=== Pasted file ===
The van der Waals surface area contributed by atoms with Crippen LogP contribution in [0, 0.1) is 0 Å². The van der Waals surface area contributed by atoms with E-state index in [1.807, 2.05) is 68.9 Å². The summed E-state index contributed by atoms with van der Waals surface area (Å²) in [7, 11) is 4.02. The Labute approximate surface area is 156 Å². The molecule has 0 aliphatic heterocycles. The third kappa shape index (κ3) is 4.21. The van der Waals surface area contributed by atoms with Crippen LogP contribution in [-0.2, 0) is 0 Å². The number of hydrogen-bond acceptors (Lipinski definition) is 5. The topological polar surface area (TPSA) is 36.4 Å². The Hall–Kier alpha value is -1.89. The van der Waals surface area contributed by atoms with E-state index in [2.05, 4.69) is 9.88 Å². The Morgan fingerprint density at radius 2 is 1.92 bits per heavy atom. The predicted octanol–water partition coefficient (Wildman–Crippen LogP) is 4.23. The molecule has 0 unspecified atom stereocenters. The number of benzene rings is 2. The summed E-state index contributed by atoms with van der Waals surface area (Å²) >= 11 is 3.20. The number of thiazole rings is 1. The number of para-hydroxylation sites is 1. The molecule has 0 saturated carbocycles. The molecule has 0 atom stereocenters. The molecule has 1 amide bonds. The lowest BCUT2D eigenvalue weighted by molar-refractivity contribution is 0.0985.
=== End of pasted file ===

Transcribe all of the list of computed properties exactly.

The van der Waals surface area contributed by atoms with Crippen LogP contribution in [0, 0.1) is 0 Å². The van der Waals surface area contributed by atoms with E-state index in [1.807, 2.05) is 68.9 Å². The summed E-state index contributed by atoms with van der Waals surface area (Å²) in [7, 11) is 4.02. The Labute approximate surface area is 156 Å². The molecule has 0 aliphatic heterocycles. The third kappa shape index (κ3) is 4.21. The van der Waals surface area contributed by atoms with Crippen LogP contribution in [-0.2, 0) is 0 Å². The number of hydrogen-bond acceptors (Lipinski definition) is 5. The topological polar surface area (TPSA) is 36.4 Å². The Hall–Kier alpha value is -1.89. The van der Waals surface area contributed by atoms with E-state index in [2.05, 4.69) is 9.88 Å². The Morgan fingerprint density at radius 2 is 1.92 bits per heavy atom. The predicted octanol–water partition coefficient (Wildman–Crippen LogP) is 4.23. The molecule has 0 unspecified atom stereocenters. The number of benzene rings is 2. The summed E-state index contributed by atoms with van der Waals surface area (Å²) >= 11 is 3.20. The number of thiazole rings is 1. The number of para-hydroxylation sites is 1. The molecule has 0 saturated carbocycles. The molecule has 0 atom stereocenters. The molecule has 1 amide bonds. The lowest BCUT2D eigenvalue weighted by molar-refractivity contribution is 0.0985.